Because Rozak did not pursue this grievance all the way through the four-step DOC process, the grievance does not exhaust his claims. Rozak appears to recognize this, because later in his brief, he disavows the 2013 grievance as the source of his exhaustion, and instead states that he exhausted his claims through two later grievances: "2015-3156" and "2016-16874." Dkt. 31, at 1. Defendants provide copies of both of these fully exhausted grievances. These grievances appear to discuss at least portions of the claims Rozak brings in this lawsuit, but they do not meet the exhaustion requirement for any claim because the grievances were not fully litigated until after Rozak brought this lawsuit. He filed this case on April 6, 2015, but the '3156 grievance was not fully exhausted until May 2015, see Dkt. 33-1, and the '16874 grievance was not fully exhausted until November 2016. Because Rozak did not fully exhaust his grievances by the time he filed his complaint, this lawsuit must be dismissed without prejudice. See Ford v. Johnson, 362 F.3d 395, 398 (7th Cir. 2004) (holding that a lawsuit must be dismissed "even if the plaintiff exhausts his administrative remedies while the litigation is pending").

         But because at least portions of the lawsuit appear to be exhausted at this point, Rozak is free to bring a brand-new complaint about those claims. Id. at 401 ("[I]f the prisoner does exhaust, but files suit early, then dismissal of the premature action may be followed by a new suit that unquestionably post-dates the administrative decision."). I will give him that choice now.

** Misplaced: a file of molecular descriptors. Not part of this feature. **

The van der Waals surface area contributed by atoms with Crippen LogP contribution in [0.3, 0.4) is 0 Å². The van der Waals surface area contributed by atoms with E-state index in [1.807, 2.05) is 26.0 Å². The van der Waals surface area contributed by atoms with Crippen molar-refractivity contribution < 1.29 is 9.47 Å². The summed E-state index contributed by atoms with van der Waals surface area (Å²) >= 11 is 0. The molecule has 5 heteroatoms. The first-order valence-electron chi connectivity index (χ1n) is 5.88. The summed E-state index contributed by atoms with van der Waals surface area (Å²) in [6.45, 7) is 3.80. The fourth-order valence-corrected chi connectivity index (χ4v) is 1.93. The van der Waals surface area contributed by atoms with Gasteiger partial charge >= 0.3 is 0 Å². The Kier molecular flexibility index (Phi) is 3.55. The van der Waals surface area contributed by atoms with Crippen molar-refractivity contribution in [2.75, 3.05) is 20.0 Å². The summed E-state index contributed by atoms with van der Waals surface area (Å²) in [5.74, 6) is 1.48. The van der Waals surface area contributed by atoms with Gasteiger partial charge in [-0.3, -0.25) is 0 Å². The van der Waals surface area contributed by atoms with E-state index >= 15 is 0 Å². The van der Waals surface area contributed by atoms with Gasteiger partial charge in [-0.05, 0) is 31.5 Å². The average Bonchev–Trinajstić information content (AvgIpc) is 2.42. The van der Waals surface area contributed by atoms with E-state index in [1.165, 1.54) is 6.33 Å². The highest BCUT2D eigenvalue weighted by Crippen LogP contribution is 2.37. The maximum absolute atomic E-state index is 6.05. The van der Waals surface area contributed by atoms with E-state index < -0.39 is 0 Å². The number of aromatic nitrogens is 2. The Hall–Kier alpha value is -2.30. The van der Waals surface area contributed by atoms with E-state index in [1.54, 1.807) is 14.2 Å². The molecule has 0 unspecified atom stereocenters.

I will give Rozak a short time to state whether he would like to have his current operative pleading (the amended complaint, Dkt. 16) opened as a brand-new lawsuit. This is not a risk- or expense-free proposition. Portions of his claims may still be unexhausted by his 2015 and 2016 grievances (I will leave that issue for the parties to brief if Rozak agrees to a new lawsuit). Also, he will be on the hook for a new filing fee for his new lawsuit. I assume he would seek in forma pauperis status in a new lawsuit, so if he chooses to have his amended complaint opened into a new lawsuit, he should also submit a trust fund account statement covering late October 2016 to the present date.

         ORDER

         IT IS ORDERED that:

         1. Defendants' motion for summary judgment based on plaintiff Ryan Rozak's failure to exhaust administrative remedies, Dkt. 27, is GRANTED. This case is DISMISSED without prejudice.

         2. The clerk of court is directed to enter judgment for defendants and close this case.

         3. Plaintiff may have until May 16, 2017, to respond to this order, explaining whether he would like to open a brand-new lawsuit using the operative pleading from this case. If he chooses to bring a new lawsuit, he may ...